Announcing the game you have been working on is one of the most simultaneously wonderful and harrowing experiences a game developer can have. After working passionately on something for a long time, you finally get to tell everyone about it and see if they get as excited about it as you are. Sometimes they are. Sometimes they’re not. Most of the time, it's actually both, as we all have different tastes, turning every scrolled-through gaming forum or comment field into a bittersweet roller coaster of affirmation and doubt.

All of this is perhaps especially true for Generation Zero. As our first self-published action game, there has been no big publishers, license holders or other external stakeholders involved. This is the studio’s game, the team's game, and my game to an extent that we maybe haven't had before. We are calling all the shots, but we are also taking all the risks. Some would probably say that an action game with tactical elements set in rural Sweden is a risk in and of itself, as opposed to - say - making a zombie survival battle royale game or something.

The creative freedom has allowed our small but brilliant team to double down on passion and develop an experience that we feel brings something unique to the table. An open world action game with co-op, where stealth elements and suspenseful exploration of a beautiful but hostile world are mixed with adrenaline-pumping explosive combat against an invading army of deadly machines. All set against a backdrop of 1980’s Sweden.

We often talk about Generation Zero as a guerilla action game, because it helps paint the picture of how the odds are stacked against you. The world of Generation Zero might be pretty to look at, but it is deadly to trek through and you need to be on the lookout for every car, shed or house that might provide the loot you need to survive. You never know what might wait over the next hill though and it could just as well be one of the enemies roaming the world looking for you, forcing you to decide whether you can take the fight or trust in your hiding skills. But whether you take the fight and win, take it and have to run away, or don’t take the fight at all - the game will never outright fail you and tell you to start over because you played it wrong. The persistently simulated enemy continues to roam if it wasn’t destroyed, keeping all of the scars of your encounter and letting you come back to finish the job later, and mission objectives are tied to the same persistent world, and will remain where you left off.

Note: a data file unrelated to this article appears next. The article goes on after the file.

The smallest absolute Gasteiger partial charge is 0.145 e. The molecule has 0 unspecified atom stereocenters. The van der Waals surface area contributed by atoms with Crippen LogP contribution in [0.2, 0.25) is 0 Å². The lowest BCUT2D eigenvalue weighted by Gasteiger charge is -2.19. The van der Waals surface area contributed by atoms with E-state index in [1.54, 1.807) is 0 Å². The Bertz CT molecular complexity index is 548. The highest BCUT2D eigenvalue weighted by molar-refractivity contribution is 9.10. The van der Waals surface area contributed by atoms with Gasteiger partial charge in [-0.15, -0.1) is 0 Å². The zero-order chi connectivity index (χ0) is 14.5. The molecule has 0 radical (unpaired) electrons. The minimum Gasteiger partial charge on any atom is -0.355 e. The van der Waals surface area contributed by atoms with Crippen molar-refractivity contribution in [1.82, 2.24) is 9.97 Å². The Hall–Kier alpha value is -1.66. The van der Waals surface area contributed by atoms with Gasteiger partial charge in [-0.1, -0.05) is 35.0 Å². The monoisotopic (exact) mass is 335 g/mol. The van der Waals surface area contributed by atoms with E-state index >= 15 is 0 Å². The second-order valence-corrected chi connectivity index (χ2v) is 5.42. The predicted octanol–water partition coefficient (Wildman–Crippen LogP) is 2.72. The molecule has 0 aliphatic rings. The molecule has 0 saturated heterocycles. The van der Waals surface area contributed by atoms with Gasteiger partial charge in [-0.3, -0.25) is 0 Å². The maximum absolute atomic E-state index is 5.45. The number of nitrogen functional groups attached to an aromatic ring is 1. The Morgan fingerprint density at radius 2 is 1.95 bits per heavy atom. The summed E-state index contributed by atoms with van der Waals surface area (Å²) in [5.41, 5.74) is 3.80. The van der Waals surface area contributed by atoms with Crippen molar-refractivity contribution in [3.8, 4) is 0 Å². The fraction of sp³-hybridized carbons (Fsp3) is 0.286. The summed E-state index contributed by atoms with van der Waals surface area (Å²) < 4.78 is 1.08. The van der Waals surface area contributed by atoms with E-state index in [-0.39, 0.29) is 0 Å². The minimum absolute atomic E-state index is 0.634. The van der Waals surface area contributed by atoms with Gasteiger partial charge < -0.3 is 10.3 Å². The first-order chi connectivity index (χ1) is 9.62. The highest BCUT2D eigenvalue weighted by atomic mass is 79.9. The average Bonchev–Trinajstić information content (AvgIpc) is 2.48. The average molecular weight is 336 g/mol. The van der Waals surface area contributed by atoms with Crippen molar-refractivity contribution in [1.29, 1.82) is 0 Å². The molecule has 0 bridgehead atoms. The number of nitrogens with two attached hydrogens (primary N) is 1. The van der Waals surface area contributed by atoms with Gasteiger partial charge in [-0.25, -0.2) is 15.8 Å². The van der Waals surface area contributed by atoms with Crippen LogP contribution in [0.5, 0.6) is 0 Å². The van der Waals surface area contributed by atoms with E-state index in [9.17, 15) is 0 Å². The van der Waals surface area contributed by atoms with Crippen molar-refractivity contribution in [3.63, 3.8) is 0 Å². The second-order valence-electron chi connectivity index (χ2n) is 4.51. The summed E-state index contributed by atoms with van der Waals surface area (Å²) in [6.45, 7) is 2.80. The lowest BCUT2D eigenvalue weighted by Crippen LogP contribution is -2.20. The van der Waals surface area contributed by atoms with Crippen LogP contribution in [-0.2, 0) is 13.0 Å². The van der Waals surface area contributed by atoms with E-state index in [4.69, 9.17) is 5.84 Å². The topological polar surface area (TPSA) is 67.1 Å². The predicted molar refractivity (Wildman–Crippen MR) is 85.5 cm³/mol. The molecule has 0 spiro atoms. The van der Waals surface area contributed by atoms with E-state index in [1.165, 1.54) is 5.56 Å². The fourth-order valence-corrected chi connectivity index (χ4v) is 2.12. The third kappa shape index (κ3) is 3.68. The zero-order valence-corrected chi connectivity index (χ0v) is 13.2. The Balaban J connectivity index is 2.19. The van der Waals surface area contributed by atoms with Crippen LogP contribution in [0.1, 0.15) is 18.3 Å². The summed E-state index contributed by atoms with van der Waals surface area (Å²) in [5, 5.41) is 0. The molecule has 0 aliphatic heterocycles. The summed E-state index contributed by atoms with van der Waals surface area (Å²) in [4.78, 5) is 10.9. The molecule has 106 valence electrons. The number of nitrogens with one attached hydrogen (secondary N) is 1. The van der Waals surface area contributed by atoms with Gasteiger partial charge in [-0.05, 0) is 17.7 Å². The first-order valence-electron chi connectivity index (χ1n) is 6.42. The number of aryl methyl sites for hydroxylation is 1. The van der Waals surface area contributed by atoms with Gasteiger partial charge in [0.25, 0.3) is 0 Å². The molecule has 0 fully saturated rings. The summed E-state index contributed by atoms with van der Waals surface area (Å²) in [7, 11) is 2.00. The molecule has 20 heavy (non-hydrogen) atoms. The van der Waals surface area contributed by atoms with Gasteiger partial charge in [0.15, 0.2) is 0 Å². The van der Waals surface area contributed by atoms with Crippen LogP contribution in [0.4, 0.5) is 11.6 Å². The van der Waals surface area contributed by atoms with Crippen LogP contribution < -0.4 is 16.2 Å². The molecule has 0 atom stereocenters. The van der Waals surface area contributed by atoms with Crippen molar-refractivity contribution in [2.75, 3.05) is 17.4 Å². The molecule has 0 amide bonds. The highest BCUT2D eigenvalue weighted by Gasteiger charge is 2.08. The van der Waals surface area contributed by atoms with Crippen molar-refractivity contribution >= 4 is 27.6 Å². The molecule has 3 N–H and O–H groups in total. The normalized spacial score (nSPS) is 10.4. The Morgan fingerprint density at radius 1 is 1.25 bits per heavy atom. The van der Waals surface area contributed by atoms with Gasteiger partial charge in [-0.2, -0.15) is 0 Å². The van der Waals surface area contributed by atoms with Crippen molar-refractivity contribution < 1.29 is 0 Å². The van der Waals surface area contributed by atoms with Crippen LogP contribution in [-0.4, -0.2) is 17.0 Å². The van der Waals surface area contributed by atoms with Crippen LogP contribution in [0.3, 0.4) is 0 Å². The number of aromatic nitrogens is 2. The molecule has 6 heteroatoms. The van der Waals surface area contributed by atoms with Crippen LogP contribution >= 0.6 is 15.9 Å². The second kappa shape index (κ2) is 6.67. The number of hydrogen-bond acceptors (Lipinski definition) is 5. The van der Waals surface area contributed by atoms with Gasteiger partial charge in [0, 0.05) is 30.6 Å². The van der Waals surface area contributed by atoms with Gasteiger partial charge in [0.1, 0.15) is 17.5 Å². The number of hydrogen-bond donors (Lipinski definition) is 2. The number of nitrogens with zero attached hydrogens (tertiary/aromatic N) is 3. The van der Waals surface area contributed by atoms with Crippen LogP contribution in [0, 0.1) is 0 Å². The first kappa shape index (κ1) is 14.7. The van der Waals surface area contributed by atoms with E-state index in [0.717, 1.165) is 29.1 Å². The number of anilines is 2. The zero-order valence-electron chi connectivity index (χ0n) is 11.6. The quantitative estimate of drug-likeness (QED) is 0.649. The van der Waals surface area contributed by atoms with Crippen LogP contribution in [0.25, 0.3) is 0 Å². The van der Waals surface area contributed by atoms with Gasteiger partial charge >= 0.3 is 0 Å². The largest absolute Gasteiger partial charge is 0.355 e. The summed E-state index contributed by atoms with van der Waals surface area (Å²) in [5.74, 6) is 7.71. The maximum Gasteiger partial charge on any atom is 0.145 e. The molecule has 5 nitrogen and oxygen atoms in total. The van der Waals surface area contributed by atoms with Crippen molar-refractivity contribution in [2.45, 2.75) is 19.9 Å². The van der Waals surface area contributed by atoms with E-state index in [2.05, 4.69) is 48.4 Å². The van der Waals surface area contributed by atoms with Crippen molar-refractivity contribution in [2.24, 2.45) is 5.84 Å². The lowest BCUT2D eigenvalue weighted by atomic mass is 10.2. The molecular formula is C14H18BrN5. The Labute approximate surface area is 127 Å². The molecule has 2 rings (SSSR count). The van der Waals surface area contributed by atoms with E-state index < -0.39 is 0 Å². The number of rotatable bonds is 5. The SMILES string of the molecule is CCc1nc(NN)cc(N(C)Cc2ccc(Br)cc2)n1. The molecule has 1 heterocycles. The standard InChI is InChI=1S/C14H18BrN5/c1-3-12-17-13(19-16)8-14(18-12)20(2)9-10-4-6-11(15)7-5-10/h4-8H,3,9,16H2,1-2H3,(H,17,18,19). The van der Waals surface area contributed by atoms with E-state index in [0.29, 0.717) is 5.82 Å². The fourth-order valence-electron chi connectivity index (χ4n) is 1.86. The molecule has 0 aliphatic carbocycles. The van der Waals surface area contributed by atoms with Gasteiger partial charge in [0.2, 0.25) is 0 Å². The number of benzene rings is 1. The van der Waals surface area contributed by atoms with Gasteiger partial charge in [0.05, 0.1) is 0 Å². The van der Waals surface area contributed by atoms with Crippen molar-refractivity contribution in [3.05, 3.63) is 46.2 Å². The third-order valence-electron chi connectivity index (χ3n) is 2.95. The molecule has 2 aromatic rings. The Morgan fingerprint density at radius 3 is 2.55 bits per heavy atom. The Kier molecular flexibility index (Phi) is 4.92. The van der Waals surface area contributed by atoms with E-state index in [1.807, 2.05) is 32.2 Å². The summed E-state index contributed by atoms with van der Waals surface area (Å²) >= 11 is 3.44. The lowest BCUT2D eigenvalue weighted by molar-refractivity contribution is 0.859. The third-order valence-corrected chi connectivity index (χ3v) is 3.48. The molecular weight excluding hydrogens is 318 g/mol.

And this is at the heart of Generation Zero. The freedom to approach any situation with whatever means available and your own creativity as a player or group of players. There is no right way, only your way, and our goal is for no two fights to play out the same. Anything can alter how things play out, whether it is the obvious like your weapons or the type of enemies, or the more subtle factors like time of day, environmental opportunities, weather or specific skills.

If it is something I have learnt from 10 years of developing open world sandbox games, it is to let go of the reins and let the player take control. Don’t force solutions or dictate how they should play. Just provide the right toolbox of creative toys to play around with, and they will come up with solutions that you could never have imagined beforehand. Generation Zero has been created with that in mind and I can’t wait to see how players overcome insurmountable odds by setting advanced ambushes or taking down the toughest enemies through incredible gameplay skills. But I also can’t wait to see groups of friends foregoing the dense atmosphere of the game to just mess about in multiplayer, causing explosive mayhem and physics exploits in the most crazy-looking 80s avatars they can put together. I hope you find the game as exciting as we do, and can’t wait to show you more.

Welcome to Sweden!

Emil Kraftling
Game Director, Generation Zero